In Anyone Can Grow Up, Time columnist Margaret Carlson looks back at political headlines, and the not-so-obvious way that her family prepared her for a life in journalism.
Here is an excerpt:
Part One: Personal or Family Matters
My story doesn't begin with tales of working on The Harvard Crimson or memories of evenings gathered around the dinner table discussing the issues of the day. In the Bresnahan household, we sat around the dinner table all right. Eating was a major pastime. But the issues of our day ran more to the progress of my mother's projects for fixing up the house (a more sophisticated toolbox and she could have built us a new one), under what conditions my father would be allowed to attend the weekly poker game (my mother, whose Irish father died from drink, worried over the amount of beer consumed at these get-togethers), and trying to get Jimmy, my older brother, who was having a hard go of it, to say how school had gone that day. There were four of us back then, my stay-at-home mother, my father, who worked at the nearby military depot, Jimmy, and me. The setting was typical, the paneled station wagon in the driveway of the cookie-cutter postwar house. The chatter at dinner was incessant but rarely about the news. My parents loved John Kennedy (he was Catholic) and didn't love Richard Nixon (he wasn't, and picked on Helen Gahagan Douglas, who was). Politically, that was about it.
Yet my parents propelled me toward journalism as surely as if they'd had the Alsops over for cocktails every night. My brother had suffered serious brain damage at birth, and their struggle to give him a normal life stamped my view of the world. I learned quickly to dislike those who slight the weak or different or unlucky. I learned that when no one is looking, those who think of themselves as the best people can behave like the worst. It wasn't the pale kid with asthma who taunted my brother, it was the tall, good-looking one with the Schwinn three-speed and the Ted Williams bat. From an early age, I kept a list of "People Who Must Be Stopped." Like some tiny, pigtailed Mike Wallace, I tracked down the parents of kids who didn't play fair and squealed on them. I had a moral purpose in becoming an annoying tattletale, but that didn't make me less annoying. It was a wonder I had any playmates at all.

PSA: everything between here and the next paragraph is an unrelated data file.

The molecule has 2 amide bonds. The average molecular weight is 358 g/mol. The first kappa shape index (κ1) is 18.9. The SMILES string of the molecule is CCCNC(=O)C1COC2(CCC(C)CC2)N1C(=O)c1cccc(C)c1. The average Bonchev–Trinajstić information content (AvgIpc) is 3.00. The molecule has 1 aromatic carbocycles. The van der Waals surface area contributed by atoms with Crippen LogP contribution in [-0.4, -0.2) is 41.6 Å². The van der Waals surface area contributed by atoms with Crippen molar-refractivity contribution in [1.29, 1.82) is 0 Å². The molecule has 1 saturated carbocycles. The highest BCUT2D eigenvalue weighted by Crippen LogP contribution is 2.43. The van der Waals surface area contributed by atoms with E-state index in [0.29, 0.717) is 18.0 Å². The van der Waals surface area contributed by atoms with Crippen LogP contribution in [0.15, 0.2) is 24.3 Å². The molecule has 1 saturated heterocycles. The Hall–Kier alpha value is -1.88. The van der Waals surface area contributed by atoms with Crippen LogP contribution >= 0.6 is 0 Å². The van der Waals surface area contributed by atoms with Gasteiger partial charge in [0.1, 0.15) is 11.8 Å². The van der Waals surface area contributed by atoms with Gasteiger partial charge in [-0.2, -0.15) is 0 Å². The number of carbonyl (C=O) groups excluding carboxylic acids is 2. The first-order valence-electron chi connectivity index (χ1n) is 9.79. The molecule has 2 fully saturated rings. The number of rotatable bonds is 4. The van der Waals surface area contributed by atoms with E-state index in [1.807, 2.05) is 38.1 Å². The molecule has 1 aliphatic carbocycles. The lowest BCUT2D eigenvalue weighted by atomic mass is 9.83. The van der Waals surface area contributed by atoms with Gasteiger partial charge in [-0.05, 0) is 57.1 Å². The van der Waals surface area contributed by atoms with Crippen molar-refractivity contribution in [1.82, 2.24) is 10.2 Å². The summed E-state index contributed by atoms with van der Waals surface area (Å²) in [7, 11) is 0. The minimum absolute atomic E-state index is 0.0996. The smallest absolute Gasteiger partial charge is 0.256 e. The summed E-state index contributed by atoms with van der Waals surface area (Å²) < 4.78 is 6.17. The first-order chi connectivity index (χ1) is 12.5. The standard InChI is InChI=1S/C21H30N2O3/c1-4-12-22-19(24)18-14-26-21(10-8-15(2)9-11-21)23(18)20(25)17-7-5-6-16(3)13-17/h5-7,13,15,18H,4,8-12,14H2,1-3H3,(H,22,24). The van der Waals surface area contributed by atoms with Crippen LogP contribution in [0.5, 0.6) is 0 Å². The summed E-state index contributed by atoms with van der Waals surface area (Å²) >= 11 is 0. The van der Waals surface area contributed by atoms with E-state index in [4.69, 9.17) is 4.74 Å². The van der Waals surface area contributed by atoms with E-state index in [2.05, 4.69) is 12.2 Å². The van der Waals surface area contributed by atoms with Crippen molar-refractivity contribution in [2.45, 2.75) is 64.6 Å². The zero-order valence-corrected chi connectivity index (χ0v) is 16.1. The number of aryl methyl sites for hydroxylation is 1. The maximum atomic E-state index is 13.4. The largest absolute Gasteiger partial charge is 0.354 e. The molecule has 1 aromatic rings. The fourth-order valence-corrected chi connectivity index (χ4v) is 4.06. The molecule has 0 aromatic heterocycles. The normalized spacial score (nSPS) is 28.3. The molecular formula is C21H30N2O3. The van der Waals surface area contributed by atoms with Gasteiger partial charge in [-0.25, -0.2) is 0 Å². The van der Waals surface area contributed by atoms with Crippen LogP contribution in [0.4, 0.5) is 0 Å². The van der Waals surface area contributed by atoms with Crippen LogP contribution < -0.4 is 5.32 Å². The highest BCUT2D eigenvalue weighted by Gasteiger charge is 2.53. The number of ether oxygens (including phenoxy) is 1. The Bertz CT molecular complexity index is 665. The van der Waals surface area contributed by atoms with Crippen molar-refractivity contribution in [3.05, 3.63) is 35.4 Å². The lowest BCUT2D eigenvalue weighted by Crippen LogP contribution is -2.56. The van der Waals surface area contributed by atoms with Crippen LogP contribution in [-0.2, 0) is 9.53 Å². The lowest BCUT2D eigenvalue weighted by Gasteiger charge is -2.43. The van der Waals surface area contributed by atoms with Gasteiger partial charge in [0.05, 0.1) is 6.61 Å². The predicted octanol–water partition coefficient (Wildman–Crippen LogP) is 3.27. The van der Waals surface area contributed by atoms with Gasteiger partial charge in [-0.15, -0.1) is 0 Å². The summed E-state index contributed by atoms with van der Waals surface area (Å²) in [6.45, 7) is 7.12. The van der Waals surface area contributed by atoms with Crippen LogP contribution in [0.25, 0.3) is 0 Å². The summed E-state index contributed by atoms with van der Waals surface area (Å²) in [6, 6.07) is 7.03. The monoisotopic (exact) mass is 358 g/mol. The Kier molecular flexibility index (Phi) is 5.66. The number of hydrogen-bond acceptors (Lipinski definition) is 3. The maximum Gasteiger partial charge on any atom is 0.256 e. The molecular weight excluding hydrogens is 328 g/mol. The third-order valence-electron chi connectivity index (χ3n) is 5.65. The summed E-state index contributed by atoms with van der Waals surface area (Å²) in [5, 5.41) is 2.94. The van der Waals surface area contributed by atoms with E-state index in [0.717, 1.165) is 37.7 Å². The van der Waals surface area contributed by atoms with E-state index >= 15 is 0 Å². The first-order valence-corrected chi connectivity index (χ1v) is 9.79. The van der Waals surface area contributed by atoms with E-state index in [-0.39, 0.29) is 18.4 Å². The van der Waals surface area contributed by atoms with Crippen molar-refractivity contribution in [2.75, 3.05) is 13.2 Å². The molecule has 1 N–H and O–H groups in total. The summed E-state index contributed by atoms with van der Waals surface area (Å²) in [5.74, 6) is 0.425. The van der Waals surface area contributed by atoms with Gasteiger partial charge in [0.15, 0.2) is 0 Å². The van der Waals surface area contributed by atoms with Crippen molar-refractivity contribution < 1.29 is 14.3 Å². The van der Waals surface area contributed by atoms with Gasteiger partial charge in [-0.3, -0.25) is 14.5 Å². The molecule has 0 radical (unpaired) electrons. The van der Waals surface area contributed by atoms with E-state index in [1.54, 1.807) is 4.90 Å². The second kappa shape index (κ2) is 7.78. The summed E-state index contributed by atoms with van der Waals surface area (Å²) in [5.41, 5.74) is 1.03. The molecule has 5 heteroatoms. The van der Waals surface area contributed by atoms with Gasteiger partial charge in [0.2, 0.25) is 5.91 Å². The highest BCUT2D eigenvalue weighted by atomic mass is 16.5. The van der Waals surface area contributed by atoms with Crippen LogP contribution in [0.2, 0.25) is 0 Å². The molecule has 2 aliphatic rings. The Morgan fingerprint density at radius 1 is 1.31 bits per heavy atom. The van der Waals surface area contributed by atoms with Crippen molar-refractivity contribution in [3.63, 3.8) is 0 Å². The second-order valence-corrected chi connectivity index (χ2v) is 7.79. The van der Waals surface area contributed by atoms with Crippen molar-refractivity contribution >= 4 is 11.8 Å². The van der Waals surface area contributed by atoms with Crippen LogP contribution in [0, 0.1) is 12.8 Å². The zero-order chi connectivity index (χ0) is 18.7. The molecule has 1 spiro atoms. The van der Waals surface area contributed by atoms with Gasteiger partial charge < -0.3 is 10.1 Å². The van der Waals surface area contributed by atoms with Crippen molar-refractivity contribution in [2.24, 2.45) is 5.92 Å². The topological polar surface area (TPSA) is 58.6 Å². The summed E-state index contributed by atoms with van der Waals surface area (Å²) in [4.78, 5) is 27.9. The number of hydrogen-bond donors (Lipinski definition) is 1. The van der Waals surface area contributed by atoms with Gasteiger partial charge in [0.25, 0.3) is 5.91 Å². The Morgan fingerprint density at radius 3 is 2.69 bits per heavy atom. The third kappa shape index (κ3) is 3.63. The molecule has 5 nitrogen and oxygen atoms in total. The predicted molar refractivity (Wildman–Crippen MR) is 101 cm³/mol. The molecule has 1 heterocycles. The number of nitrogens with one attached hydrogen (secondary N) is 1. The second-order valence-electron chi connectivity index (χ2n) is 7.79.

By the time I arrived, the two high school sweethearts, Mary Catherine McCreary and James Francis Xavier Bresnahan, already knew the life they blithely assumed would be theirs was over. Two years earlier, soon after my father returned from the war, they had brought their first child, deprived of oxygen in a difficult delivery at an army hospital, home. There was no testing then for developmental problems. Only gradually did they discover how severe the damage was. Decades later, in the blissful two weeks my parents visited after my daughter was born, my normally taciturn father told me of the morning when I was four and Jimmy was six and he'd been trying for months to get my brother to sound out the letters on the back of the cornflakes box. I'd absorbed every bit of that tutoring, at the same time it bounced off my brother. One morning I sat down and read off how many box tops were needed, how the contest was void where prohibited, and that the employees of Kellogg were not eligible to compete. He told me that that night in bed, he and my mother cried themselves to sleep, half in sorrow, half in relief.